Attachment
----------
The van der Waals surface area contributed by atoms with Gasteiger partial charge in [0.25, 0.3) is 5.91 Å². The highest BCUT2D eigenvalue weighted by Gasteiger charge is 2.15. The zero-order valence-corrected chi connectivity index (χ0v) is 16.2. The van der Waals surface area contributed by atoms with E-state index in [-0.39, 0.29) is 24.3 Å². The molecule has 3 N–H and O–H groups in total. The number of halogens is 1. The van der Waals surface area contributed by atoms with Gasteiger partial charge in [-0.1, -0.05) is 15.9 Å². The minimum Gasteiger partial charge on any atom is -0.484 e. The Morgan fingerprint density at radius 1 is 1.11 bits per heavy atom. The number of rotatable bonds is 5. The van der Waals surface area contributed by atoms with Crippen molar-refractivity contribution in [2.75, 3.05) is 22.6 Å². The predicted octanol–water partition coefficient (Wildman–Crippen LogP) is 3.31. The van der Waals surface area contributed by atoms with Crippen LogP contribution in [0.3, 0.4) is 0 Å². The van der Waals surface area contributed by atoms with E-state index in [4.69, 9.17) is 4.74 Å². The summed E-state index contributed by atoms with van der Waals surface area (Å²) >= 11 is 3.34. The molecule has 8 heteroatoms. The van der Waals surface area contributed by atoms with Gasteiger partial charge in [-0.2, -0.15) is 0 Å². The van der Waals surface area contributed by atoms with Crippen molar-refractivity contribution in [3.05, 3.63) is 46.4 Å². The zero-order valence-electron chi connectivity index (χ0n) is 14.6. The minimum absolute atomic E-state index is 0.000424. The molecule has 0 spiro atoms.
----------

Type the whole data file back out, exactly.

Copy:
The van der Waals surface area contributed by atoms with Gasteiger partial charge in [0.25, 0.3) is 5.91 Å². The highest BCUT2D eigenvalue weighted by Gasteiger charge is 2.15. The zero-order valence-corrected chi connectivity index (χ0v) is 16.2. The van der Waals surface area contributed by atoms with E-state index in [-0.39, 0.29) is 24.3 Å². The molecule has 3 N–H and O–H groups in total. The number of halogens is 1. The van der Waals surface area contributed by atoms with Gasteiger partial charge in [-0.1, -0.05) is 15.9 Å². The minimum Gasteiger partial charge on any atom is -0.484 e. The Morgan fingerprint density at radius 1 is 1.11 bits per heavy atom. The number of rotatable bonds is 5. The van der Waals surface area contributed by atoms with Crippen molar-refractivity contribution in [2.75, 3.05) is 22.6 Å². The predicted octanol–water partition coefficient (Wildman–Crippen LogP) is 3.31. The van der Waals surface area contributed by atoms with Crippen LogP contribution in [0.3, 0.4) is 0 Å². The van der Waals surface area contributed by atoms with E-state index in [4.69, 9.17) is 4.74 Å². The summed E-state index contributed by atoms with van der Waals surface area (Å²) >= 11 is 3.34. The molecule has 8 heteroatoms. The van der Waals surface area contributed by atoms with Gasteiger partial charge in [-0.2, -0.15) is 0 Å². The van der Waals surface area contributed by atoms with Crippen molar-refractivity contribution in [3.05, 3.63) is 46.4 Å². The zero-order valence-electron chi connectivity index (χ0n) is 14.6. The minimum absolute atomic E-state index is 0.000424. The molecule has 0 spiro atoms.